Thanks to readers and book ambassadors who’ve provided support since the launch of Basic to Brilliant. Based on the feedback and the questions most are asking, here are the answers:
You’ve been working in management consulting for more than twenty years. Why did you decide to write this book, Basic to Brilliant, now?
In a nutshell, I wrote the book to help small to mid-market companies transform into more productive and viable businesses that retain top talent. The reason for writing it now is that innovation has changed the workplace game, and while many organizations are relentless in their pursuit of it by developing new products and services, making improvements to productivity, efficiencies, technology and so on, their approach to talent remains pretty basic. At the same time, companies that are talent competitive are innovative across the board have contemporary and agile people practices that allow them to win at every level. They have what I call talent innovation and it’s the difference maker in their success. I set out to describe and illustrate what that is and in so doing help leaders think differently, take action, and move their businesses from basic to brilliant.
There are many books relating to HR and people practices. Can you tell us why Basic to Brilliant is so different?
This is the only comprehensive resource written specifically for small to mid-market companies that focuses on a transformational approach to talent. It’s designed to be a playbook the reader can return to frequently to track their progress or look for new ideas or inspiration. Further, it’s not theoretical – it’s based on real world experience across many companies and industry sectors, so the techniques and strategies recommended can be readily applied in most organizations.
The book is divided into eight different chapters, each providing practical guidance for all stages of the talent lifecycle. Can employers use each of these chapters as stand-alone advice?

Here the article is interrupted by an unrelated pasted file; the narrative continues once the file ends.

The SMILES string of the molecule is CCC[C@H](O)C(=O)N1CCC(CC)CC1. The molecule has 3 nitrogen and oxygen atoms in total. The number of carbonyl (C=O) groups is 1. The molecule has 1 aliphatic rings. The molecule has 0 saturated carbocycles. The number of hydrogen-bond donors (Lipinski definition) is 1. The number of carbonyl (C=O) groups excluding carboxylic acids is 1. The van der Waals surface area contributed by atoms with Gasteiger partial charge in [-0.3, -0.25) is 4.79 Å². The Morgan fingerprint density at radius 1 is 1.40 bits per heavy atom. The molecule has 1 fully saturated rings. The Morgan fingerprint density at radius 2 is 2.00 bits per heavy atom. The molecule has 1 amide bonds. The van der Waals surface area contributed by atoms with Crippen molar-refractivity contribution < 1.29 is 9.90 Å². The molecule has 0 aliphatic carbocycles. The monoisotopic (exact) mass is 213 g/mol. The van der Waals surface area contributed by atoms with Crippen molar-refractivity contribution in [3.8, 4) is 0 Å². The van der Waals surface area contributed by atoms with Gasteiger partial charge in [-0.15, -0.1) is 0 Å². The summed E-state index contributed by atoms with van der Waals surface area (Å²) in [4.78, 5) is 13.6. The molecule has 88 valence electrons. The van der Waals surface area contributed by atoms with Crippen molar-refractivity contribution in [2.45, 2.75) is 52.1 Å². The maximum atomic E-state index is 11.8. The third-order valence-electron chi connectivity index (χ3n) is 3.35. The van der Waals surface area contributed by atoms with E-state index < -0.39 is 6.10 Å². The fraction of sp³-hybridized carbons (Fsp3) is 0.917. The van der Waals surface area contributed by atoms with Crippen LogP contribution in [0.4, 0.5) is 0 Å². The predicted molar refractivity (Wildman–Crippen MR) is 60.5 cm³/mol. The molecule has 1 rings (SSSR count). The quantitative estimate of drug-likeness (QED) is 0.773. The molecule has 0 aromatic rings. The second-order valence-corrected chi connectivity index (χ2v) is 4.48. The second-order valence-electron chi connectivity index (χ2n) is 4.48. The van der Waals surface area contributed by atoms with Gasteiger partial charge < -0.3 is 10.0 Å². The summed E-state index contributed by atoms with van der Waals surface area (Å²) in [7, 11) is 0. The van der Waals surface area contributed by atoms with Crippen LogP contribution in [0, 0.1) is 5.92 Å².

Absolutely! Each chapter stands on its own merits and there’s no one best place to start to review where one’s organization is at and what’s needed to become brilliant. One can select a chapter – or touchpoint – that’s most of interest, or where the biggest gains need to be made, or where early quick wins can result.
Similarly, what can an employer do to ensure the more enlightened “brilliant” approaches will be embraced and their potential realized? How can they seamlessly integrate better techniques into their work environments?
They first need to be clear on where they want to get started and why, before creating a plan that won’t overwhelm the managers or organization as a whole. With that clear picture, they then need to communicate their intention to the teams who will be on the front lines of the changes. They need to enlist their support and ask for their input as they move forward. Above all, seeking out individuals who can act as “brilliance ambassadors” will help ensure changes fit the culture and the team, and instill accountability for really following through.
What are some of the biggest mistakes that small businesses make when it comes to talent? Why do you think this is?